Secular Polytheism? – Gods, I hope not!

Helios Pires has been writing several articles of late on Euro-centric polytheism, in part as a result of the nearly five hour “discussion” we had a few days ago via twitter. (It’s amazing what one can cram into 140 characters when one puts one’s mind to it!). He writes praising European polytheisms, with which I certainly have no issue – in fact, I think it’s a good thing to see European voices adding their perspective to what has largely been an American dominated discourse– and likewise in praise of modernity, with which I most certainly do. His latest piece is also rather facile, ignoring the impact of a thousand years of Christianity’s impact on Portugal and the surrounding nations. In fact, it almost seems as though Helio is speaking in favor of a secular polytheism, something I hope never, ever to see and it’s that very idea that I’m going to speak to here today.

Before I progress, since modernity is at the heart of our disagreement, I want to take a moment to articulate what I mean when I talk about this idea. There’s going to be a lot of discussion in this article about culture and society and their influence on us. When I talk about modernity, I’m talking about a set of attitudes that shaped our modern world. It is the way that we have been taught from birth to position ourselves in the world, to look at our relationships with our society and everything in it, to engage with concepts of identity, responsibility, personhood and yes, religion. (1)Where do we fall in the grand cosmic scheme of things? What are our responsibilities to our world? How does our world function and what is our part in that? How are our values shaped, what gains priority in our lives? Modernity is what has shaped all of us to some extent or another and it’s what shaped the way we fit into the larger world. It’s what teaches us how to evaluate right and wrong, and how to balance self versus collective entitlements. It’s the lens through which we translate every experience…unless we consciously choose a different way.

Helio is correct when he posits that as Americans we’re shaped by our culture, (everyone is shaped by their culture) including the deep fundamentalist strains of religion that have defined the American religious experience from the time the Pilgrims first set foot in the north. This does have a deleterious effect on some branches of polytheism (I would lay much of the fault I find with certain approaches to and branches of Heathenry at the feet of American religious fundamentalism for instance, something I’ve written about extensively in my thesis and elsewhere). It also means that we must fight to carve out space for polytheisms within our cultural milieu in a way that perhaps isn’t quite so necessary in Europe. Religion is not in any way a “non-issue” here.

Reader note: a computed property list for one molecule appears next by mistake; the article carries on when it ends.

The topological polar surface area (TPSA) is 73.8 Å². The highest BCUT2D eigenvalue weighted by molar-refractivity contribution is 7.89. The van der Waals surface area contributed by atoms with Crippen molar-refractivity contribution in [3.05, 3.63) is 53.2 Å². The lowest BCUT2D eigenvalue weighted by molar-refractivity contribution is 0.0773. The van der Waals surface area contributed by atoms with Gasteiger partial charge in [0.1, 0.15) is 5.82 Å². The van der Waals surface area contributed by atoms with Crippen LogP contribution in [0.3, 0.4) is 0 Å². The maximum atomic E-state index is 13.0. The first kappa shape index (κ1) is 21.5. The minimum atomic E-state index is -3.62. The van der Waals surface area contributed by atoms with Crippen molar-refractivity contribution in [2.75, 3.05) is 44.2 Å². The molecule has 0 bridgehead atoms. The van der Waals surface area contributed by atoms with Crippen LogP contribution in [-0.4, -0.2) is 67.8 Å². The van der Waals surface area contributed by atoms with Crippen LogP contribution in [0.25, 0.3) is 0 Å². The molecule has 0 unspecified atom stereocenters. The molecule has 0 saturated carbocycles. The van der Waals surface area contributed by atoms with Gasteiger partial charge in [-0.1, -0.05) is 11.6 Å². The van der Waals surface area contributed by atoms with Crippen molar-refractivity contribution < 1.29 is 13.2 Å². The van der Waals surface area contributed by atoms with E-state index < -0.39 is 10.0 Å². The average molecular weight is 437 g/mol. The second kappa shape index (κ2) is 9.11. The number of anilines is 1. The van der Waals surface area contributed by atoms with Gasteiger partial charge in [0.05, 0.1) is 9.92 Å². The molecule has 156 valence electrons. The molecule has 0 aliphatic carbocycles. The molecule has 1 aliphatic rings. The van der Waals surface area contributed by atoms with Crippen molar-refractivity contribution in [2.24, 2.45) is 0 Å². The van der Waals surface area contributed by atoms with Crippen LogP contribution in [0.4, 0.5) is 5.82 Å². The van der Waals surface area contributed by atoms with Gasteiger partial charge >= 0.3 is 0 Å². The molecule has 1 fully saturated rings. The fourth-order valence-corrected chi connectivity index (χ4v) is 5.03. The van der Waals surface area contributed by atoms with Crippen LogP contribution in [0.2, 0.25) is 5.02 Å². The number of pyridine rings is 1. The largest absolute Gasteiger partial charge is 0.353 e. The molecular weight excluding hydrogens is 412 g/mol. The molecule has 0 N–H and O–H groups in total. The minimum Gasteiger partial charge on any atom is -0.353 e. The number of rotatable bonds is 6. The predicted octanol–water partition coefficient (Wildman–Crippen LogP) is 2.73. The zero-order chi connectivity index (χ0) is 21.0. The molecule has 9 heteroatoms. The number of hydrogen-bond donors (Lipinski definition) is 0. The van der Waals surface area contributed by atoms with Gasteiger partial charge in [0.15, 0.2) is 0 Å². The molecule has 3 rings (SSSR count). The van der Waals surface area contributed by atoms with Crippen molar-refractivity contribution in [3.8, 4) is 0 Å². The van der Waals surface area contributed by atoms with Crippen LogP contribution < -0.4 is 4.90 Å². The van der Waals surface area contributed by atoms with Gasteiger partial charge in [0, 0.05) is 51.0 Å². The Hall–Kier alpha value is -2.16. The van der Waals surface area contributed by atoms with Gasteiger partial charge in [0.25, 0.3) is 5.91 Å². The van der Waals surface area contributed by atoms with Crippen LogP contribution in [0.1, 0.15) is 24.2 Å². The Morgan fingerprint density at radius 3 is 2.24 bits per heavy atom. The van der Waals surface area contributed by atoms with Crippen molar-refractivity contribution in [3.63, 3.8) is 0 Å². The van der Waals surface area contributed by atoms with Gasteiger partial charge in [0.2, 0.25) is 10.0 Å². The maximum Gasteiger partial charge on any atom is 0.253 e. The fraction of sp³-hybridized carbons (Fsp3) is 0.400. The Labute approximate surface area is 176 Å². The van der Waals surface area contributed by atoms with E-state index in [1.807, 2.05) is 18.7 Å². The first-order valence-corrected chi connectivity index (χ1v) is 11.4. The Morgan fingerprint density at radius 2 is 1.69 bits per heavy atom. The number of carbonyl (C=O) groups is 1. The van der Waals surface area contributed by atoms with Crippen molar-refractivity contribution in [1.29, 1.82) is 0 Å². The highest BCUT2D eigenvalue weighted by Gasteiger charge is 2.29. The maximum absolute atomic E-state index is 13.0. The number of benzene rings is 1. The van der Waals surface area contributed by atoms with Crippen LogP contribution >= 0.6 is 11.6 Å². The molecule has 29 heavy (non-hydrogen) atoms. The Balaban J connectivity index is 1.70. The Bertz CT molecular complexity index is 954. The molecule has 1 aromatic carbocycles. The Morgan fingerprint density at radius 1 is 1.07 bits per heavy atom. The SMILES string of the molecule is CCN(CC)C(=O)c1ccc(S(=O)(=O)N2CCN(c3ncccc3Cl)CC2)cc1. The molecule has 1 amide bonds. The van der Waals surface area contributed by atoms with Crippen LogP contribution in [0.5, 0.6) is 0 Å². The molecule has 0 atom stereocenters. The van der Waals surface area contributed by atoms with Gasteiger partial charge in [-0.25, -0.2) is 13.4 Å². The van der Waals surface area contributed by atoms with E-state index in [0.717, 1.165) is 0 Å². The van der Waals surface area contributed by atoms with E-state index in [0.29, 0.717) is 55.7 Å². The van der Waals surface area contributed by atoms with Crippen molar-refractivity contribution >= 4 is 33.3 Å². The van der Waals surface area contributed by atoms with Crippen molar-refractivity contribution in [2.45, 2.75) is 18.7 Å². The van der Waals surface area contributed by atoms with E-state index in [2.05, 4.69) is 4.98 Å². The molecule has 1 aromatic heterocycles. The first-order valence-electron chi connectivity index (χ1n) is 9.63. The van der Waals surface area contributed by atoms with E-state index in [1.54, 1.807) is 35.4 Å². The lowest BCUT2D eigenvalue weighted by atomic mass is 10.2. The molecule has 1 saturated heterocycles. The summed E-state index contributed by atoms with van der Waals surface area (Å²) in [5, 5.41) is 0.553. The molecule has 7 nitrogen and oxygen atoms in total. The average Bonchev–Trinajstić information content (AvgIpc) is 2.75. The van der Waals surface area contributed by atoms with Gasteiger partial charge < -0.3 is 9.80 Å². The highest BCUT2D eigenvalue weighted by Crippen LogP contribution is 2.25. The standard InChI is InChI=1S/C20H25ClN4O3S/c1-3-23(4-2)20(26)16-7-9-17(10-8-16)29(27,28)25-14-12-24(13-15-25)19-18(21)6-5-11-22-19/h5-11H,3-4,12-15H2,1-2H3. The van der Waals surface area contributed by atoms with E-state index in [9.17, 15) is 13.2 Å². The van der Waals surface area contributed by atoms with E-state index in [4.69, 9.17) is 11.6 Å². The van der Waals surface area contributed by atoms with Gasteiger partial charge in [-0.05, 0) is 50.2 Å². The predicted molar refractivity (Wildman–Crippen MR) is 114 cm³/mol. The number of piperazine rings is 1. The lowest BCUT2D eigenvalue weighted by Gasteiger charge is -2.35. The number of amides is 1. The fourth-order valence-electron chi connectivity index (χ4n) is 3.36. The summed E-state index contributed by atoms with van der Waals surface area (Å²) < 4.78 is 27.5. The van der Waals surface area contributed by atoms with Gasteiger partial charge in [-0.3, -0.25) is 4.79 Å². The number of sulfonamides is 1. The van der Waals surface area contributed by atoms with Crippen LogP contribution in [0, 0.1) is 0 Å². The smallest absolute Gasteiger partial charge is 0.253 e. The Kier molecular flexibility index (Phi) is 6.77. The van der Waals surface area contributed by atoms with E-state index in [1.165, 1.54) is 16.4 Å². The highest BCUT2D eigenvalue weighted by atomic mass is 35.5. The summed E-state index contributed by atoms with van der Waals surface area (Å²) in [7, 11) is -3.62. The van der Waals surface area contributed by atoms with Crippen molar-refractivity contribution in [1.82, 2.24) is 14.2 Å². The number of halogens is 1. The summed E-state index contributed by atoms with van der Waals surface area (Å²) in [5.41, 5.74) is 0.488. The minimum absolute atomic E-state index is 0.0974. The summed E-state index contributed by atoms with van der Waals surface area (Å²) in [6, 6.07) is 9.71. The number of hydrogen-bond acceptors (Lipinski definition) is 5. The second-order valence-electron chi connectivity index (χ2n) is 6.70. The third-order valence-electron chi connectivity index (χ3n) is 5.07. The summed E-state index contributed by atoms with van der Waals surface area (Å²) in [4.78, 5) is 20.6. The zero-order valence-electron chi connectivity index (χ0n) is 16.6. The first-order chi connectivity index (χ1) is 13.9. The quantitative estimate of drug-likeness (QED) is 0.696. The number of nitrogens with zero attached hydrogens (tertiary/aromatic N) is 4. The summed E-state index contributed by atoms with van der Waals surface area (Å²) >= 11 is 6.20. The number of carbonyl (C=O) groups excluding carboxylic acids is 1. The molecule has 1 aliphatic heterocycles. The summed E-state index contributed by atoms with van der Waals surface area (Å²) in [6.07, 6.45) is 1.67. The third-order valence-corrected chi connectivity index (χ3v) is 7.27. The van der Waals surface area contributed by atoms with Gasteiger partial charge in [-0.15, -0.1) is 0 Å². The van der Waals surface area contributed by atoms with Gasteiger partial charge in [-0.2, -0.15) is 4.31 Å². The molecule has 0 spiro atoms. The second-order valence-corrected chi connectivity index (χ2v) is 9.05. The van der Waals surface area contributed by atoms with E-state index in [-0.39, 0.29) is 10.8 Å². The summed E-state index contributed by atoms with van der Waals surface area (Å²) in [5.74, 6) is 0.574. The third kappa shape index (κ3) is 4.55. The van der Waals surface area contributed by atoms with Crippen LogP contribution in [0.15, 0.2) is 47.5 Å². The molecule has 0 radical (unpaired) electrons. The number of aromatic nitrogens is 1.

Likewise, at the same time, we also have to fight against the incursion of elements hostile to polytheistic belief and praxis insinuating their way into our traditions: atheists, humanist-pagans, new-agers and those unwilling to in any way accommodate polytheism but more than happy to demand polytheism accommodate them. It may indeed seem at times like a cultural war zone. That is not, however, to say that the European perspective is any better, particularly when one rests on one’s laurels as having been native-born European making that the foundation of one’s polytheism. The gulf between modern Europe and pre-Christian Europe is very wide, inheritance of language and folklore not withstanding.

I’ll preface the rest of this piece by saying that my mother was Swiss and I spent many years in Europe, mostly Italy, Switzerland, and a little bit in Germany. She and I had many a discussion and debate over the state of polytheism in Europe and the US. Her description of religion in Europe now, which I pretty much saw played out, was that it was a completely private thing. It wasn’t something that impacted one’s external public life. Part of this emphasis on this rather egalitarian secularism historically came about as a reaction to the devastation of religious war after religious war, so it’s understandable. Given the depredations of monotheism I’m not sure I can blame them.

In his recent piece, Helio also obliquely criticizes the idea of polytheism as counter-culture. I agree with him to a point. At least in cultural studies in the US, that term is usually applied to movements like the hippies in the 1960s. That’s not my polytheism. We do today have a growing number of leftist polytheists who are very vocal about the need to challenge capitalism. That’s not my polytheism either. I’m not a polytheist because I want to challenge the dominant social hierarchies. I challenge the dominant social hierarchies because they are out of alignment with what my polytheism teaches me is right and just. I come to very different conclusions than my more leftist colleagues about just where that ought to lead. So counter culture maybe, but not, I think in the way that Helio implies in his article. I think as polytheists we should very much be counter any culture that does not support and reinforce our polytheisms.